Over £500,000 fine for small construction company for corporate manslaughter offences under the new 2016 sentencing regime
• Micro organisation fined substantial amount for “highly foreseeable” double fatal accident at construction site
• Court introduced a concerning new approach to company’s accounts
• Damaging Publicity Order against the company
Under the new sentencing regime for health and safety offences introduced in February 2016, a recent construction case demonstrates how financially crippling a corporate manslaughter prosecution can be.
The company, Monovan Construction Limited, was undertaking a construction project in Hampstead, London and had put in place site perimeter edge protection around a light well. Two men fell against the edge protection after a fight and then fell down the light well, which had a depth of 3.7 metres. They both sustained fatal injuries.
The incident was considered to be a category A (highest culpability) offence and the company was classed as a micro organisation as its turnover was less than 2 million. Despite the size of the company, it was fined £250,000 for each count of corporate manslaughter, a total of £500,000 for both offences, plus £50,000 for the breach of the Section 3 Health and Safety at Work Act 1974 offence.
Safety Smart Case Analysis
As mentioned in previous articles, the new guidelines set a starting point and a range of possible fines based on the size of the organization and turnover.
The guidelines also refer to a list of non-exhaustive mitigating and aggravating factors including previous convictions, steps taken to remedy the wrong, a high level of co-operation and whether the offence was committed for financial gain. In this particular instance, the Judge mentioned the company’s good safety record, lack of previous prosecutions and the remedial steps taken after the accident.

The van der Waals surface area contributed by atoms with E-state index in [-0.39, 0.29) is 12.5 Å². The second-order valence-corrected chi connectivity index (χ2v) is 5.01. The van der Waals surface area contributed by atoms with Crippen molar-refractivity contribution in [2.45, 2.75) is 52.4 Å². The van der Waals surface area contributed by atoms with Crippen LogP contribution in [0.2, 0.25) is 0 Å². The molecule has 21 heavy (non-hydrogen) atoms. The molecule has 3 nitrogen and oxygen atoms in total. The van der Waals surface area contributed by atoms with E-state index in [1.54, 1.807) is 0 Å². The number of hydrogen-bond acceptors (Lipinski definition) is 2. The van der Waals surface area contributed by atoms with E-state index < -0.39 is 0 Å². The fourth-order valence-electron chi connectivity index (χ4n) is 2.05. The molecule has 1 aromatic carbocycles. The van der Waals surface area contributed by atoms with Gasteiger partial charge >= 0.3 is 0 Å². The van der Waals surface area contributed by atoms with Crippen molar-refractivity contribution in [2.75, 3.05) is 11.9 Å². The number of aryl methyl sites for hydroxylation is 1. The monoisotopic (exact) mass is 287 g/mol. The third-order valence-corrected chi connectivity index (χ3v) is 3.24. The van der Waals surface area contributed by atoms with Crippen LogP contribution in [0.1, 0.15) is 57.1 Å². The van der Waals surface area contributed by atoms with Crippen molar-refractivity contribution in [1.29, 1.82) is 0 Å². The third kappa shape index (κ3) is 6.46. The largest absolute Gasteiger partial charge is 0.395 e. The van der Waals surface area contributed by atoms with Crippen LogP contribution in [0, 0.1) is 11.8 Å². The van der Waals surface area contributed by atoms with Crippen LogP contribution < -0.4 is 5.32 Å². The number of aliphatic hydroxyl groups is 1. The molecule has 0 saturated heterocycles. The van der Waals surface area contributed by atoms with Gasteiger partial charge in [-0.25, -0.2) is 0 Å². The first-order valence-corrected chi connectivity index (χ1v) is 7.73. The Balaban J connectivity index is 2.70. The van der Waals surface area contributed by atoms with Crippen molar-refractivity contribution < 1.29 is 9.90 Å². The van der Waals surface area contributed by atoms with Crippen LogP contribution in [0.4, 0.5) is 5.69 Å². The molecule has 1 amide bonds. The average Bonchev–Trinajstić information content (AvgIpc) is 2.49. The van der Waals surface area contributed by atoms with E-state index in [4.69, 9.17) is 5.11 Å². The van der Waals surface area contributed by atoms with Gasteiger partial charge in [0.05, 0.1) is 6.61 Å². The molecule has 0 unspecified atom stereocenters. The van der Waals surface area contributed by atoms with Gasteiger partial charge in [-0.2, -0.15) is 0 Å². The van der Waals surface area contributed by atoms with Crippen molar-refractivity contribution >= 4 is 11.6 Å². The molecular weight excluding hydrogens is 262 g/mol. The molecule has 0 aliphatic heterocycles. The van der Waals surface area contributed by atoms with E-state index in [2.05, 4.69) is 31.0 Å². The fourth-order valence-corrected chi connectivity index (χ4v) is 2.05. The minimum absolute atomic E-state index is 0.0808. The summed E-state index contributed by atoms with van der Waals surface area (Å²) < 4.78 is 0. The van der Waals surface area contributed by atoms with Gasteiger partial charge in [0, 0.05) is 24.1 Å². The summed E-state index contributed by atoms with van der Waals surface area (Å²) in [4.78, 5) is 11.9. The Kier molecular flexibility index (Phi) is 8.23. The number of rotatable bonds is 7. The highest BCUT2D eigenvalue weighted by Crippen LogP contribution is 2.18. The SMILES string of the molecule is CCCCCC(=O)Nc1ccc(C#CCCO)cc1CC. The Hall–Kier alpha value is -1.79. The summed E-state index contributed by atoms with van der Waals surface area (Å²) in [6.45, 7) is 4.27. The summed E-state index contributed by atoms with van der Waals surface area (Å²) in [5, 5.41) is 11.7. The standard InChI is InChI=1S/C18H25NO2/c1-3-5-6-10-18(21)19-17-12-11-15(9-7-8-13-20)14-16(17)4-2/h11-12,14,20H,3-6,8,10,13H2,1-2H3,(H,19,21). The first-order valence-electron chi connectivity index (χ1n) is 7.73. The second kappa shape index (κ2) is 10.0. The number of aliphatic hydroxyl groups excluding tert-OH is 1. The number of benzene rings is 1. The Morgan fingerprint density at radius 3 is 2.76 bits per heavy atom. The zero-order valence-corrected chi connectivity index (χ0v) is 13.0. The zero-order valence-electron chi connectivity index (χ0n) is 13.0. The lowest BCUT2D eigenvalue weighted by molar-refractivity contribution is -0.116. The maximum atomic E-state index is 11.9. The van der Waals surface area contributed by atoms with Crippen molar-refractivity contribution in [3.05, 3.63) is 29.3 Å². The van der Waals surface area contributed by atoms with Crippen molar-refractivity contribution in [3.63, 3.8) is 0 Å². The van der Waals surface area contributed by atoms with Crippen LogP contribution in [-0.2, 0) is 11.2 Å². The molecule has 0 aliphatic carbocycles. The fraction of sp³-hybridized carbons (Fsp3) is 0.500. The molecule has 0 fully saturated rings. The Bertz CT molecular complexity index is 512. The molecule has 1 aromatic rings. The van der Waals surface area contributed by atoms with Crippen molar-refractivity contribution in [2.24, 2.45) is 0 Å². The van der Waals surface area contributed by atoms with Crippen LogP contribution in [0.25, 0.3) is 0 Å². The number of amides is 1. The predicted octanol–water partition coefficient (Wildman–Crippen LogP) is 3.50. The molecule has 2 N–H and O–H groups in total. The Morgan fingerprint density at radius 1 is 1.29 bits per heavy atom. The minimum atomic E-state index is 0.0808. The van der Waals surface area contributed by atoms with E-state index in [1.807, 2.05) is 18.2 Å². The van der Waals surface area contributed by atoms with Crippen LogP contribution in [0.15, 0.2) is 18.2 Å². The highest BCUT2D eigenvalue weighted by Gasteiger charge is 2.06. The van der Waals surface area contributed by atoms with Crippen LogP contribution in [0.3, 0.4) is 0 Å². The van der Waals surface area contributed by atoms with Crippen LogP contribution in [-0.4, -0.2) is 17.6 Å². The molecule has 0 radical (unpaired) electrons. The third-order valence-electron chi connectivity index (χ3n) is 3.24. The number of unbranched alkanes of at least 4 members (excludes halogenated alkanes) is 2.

Also in this case, the company was put in the highest culpability bracket due to the likelihood of death or serious harm, as the edge protection was inadequate and not fit for purpose and the prosecution’s case was that the company had implemented cost cutting measures which in effect, put profit before the safety of those exposed to the risk of the construction work.
Significant in this case is also the imposition of the Publicity Order, introduced under the new regime, effectively the naming and shaming of the company. The fines were reduced due to the guilty plea by £50,000, although the judge gave no explanation as to why he reduced the fine by this particular amount. Also significant is this case is the fact that the Prosecution sought access to all linked companies, not just those of the defendant company, to provide the court with an accurate assessment of the company’s financial position.
Companies will have to be prepared for this level of analysis in the future. All parent and associated group companies could potentially come under the scrutiny of the court, irrespective of potential arguments from defence counsel about the court not being able to “piercing the corporate veil.” This is a very worrying development for all defendant companies who are associated with other companies in some way and makes the future of companies coming before the courts much more uncertain than previously was the case.
Safety Smart Comment
Despite the company in this case only being considered micro in size, it was still considered appropriate by the court to sentence them to a fine of over half a million pounds, an extremely sizeable sum.
This case is a salutary lesson to all organisations, particularly in the construction industry, to ensure that with regard to all aspects to their business, they have properly assessed and managed risk, particularly in the high risk areas which often result in prosecution and death.
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